American Contactor BC 608
Although a contactor is often explained as a kind of IFF device in several publications on internet, this is not true. A contactor, even if it is British or American, is actually a device for determining the position of an aircraft. It has nothing to do with identifying if an aircraft is a “friend” or “enemy”. (IFF).
This signal was also called “PIP-SQUEAK” signal.
It is a mechanical clock device with an electrical contact, which switches on a communication transmitter for 14 seconds every minute at a special frequency channel. The direction finder stations home determine then by a cross sense the position of the aircraft.
This contactor is often used in the SCR 522 VHF transmitter/receiver.
The British types are used in fighterpanes, like spitfire, hurricane. A big part of the south-west coast of the British empire was divided in sectors. Each sector had his own airfields with fighterplanes. When a german attack was expected , radar (home chain) determined the location and direction of the ennemy planes. A certain sector was activated then. The fighterplanes of that sector went in the air to be lead to the ennemy. The direction finder stations of that sector (about 2 of them) could determine the position of their fighters by the “Pip-Squeak” signal caused by the contactor transmitter switch on. So by radio contact the could give eventually coarse corrections etc.
This picture above is a contactor, type BC 608: an American product. There have also been British types manufactured, for use in fighter planes.
- The switch on the left is used to activate or deactive the so called PIP-SQUEAK signal.
- The switch on the right is used to activate or deactivate the clockwork of the BC 608.
- The knob in the middle is to rewind the clockwork.
- The quarter section as seen in the upper right in the display represents the 14 seconds read-off timer.
British version PIP-SQUEAK.
The purpose is the same as that one mentioned before. It has been used a lot in the BATTLE of BRITAIN during WW2. The contactor was switching on the transmitter , at a special frequency being not a communication channel, during equal intervals for some seconds. So the monitoring control centres knew exactly the position of the fighter planes by piling them up. If known, they directed the fighters to the locations of the ennemy bombers on their way to Britain, by another radio channel. The locations of the ennemy bombers were detected by the HOME CHAIN radar stations along the coast line.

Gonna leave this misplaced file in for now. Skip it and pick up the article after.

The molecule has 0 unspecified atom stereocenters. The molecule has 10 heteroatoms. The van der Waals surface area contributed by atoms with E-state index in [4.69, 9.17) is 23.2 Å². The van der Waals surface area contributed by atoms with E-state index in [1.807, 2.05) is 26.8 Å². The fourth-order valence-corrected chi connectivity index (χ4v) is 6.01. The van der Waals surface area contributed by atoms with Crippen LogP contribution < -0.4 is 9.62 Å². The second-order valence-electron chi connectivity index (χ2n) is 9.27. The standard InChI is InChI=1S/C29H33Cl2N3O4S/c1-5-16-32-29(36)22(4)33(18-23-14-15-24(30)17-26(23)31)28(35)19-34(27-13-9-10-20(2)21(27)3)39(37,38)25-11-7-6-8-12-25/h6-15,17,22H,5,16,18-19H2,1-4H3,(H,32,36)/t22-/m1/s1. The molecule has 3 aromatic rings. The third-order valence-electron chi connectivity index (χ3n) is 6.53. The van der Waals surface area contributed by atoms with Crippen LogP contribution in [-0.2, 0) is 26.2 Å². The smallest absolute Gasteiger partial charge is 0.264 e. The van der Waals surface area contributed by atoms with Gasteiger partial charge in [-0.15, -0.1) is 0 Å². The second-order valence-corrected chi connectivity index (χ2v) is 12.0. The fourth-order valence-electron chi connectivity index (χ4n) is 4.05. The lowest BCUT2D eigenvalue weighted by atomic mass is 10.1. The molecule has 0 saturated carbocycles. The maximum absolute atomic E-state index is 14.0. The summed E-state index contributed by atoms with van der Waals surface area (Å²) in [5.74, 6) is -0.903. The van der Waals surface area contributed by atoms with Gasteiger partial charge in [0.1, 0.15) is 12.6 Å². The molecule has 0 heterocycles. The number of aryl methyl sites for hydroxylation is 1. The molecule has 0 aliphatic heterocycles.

Pip squeak was an very effective way, leading the fighters to their targets.
Here the Brittisch version of the contactor, mentioned before. It’s a type no 4. Cover of the right box has been removed.
Left the remote contactor, which switches on the transmitter, often a TR9- D used in fighterplanes like the Spitfire.
At the right the maincontactor. It is a mechanical clock, which steps forward the internal remote contactor relay. Can be seen by moving of the needle on the front. In the mechanical clock assembly, there is a heaterelement installed for maximum stability. In the middle of it a key, for winding up the clock.
On the front of the remote contactor, there is that red part, which stands for 14 seconds. The whole scale is 1 minute. So the transmitter is switched on every 14 seconds of 1 minute.
I have tested it on a seperate transmitter, and it workes very well.
The remote contactor has been place on the right of the pilot seat, the master is placed behind the pilot seat.
On the picture above, the same. Only the cover has been replaced. This has to be done because of the temparature stabilisation internally, which was for my test not important..